Hotels are looking to take back some of the market share that online travel sites grabbed in the lean years

InformationWeek Staff, Contributor

April 11, 2004

8 Min Read

Later this year, if Hilton Hotels Corp.'s plan goes as expected, travelers won't see room rates posted on travel sites such as or Expedia lower than what Hilton advertises on its own Web site. "You don't let the customer see a rate less than a rate you sell yourself," Hilton CIO Tim Harvey says. "At that point, you lose trust of the brand, and whoever is selling the room gains that trust."

But customer loyalty isn't the only thing hotel chains and operators stand to lose to the growth in third-party online bookings. In an era when consumers are more likely to make travel plans based on the best rates on the Internet rather than what a particular hotel brand has to offer, hotels have found their relationships with third-party sites have resulted in inflexible pricing practices and lost profits. While third-party sites helped the hotel industry through a tough economy—and continue to provide a valuable service by booking rooms that otherwise would go unoccupied—many say now is the time to establish more-favorable dynamics. "Everyone in the hotel industry is ready to get control of their inventories again," says Andrew Jordan, executive VP of sales and marketing and chief marketing officer at hotel chain Wyndham International.

When an online site beats you on price, "you lose trust of the brand," Hilton CIO Harvey says.

Photo by Sacha Lecca

Online travel sites present a complicated dilemma, one hotels are addressing in two ways: by creating incentive programs and improving brand Web sites to get customers to buy direct, and by changing how they do business with the third parties. It appears the third-party sites are more than willing to cooperate. By year's end, Expedia and, both owned by IAC/InterActiveCorp, and Travelocity, owned by Sabre Holdings Corp., plan to implement XML-based connections to Hilton, Outrigger Hotels & Resorts, and several more hotel chains that will completely reverse how business is conducted between the parties. Those efforts stand to have a huge impact on the industry: Expedia,, and Travelocity make up 74% of hotel sales by third-party Web sites, according to travel-research firm PhoCusWright.

These efforts can't come soon enough for hotel companies. While the industry remained profitable even during the economic downturn—earning room profits of more than $16 billion in 2001, $14 billion in 2002, and back to $16 billion last year, according to Smith Travel Research—it has been steadily losing money to online travel sites. The hotel industry missed out on $962 million in bottom-line profits last year, about 6% of the industry's estimated profits, Smith Travel says. Those profits would have gone to the brands if they had sold the rooms directly to travelers. The biggest losers are chain-owned hotels, because franchises and smaller operators benefit from the marketing muscle of online travel sites, Smith Travel analyst Jan Freitag says.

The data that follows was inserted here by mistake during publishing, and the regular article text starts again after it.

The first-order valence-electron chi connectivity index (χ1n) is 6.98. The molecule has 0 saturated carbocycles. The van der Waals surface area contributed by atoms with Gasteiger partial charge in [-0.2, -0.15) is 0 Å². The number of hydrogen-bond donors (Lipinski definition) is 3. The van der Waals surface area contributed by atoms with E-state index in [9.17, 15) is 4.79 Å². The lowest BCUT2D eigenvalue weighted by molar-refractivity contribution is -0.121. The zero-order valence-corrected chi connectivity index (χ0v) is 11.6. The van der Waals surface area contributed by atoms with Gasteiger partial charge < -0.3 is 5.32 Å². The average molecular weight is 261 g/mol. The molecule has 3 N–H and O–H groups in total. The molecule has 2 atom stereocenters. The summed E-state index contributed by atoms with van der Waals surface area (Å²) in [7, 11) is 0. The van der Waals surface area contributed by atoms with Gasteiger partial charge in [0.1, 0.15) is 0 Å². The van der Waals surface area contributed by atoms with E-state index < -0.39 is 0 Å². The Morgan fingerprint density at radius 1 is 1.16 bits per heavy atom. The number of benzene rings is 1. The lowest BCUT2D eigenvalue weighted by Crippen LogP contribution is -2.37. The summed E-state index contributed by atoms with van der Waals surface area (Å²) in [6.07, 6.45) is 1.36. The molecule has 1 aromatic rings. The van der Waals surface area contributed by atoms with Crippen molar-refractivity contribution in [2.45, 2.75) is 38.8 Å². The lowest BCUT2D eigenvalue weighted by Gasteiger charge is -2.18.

The new XML-based connections will help make it possible to have parity in prices between what customers see at hotel brand sites and what they find at third-party sites. And while third-party sites may not be able to underprice hotel chains, they'll benefit from more-immediate access to a hotel's inventory and availability. Both parties will benefit from lower costs and improved communications regarding room bookings. "This is a huge strategic focus for us," says Spencer Rascoff, VP of lodging for Expedia and "Our hotel partners are lining up at the door to get in on it." In 2002, Expedia acquired Newtrade Technologies Inc., which is building the connectivity platform based on technology standards in the travel industry.

Most hotels currently agree to provide a certain number of hotel rooms to third-party sites over a specific time frame for a set rate, such as $100 for every room sold. The deal is structured so that the rate the hotel offers at its site at the time—say, $120 per night—is the same rate the third-party site offers to its customers, allowing the online partner to retain $20 of the total room revenue. When the third-party site gets a booking, it notifies a hotel by E-mail or fax or, in some instances, via an extranet that automatically updates the hotel's inventory.

The problem is that none of these approaches allows back-and-forth communication between a third-party site and a chain's central reservation system, its revenue- or yield-management system (which uses analytics to determine the most a hotel can charge for a room), or an individual property's management system. So if rooms are filling quickly and a hotel's yield-management system indicates the rate should be increased to $140 a night for the given time period, the result is that the third-party site starts beating the branded site on price. That disparity exists until one of the parties notices the difference and acts on it.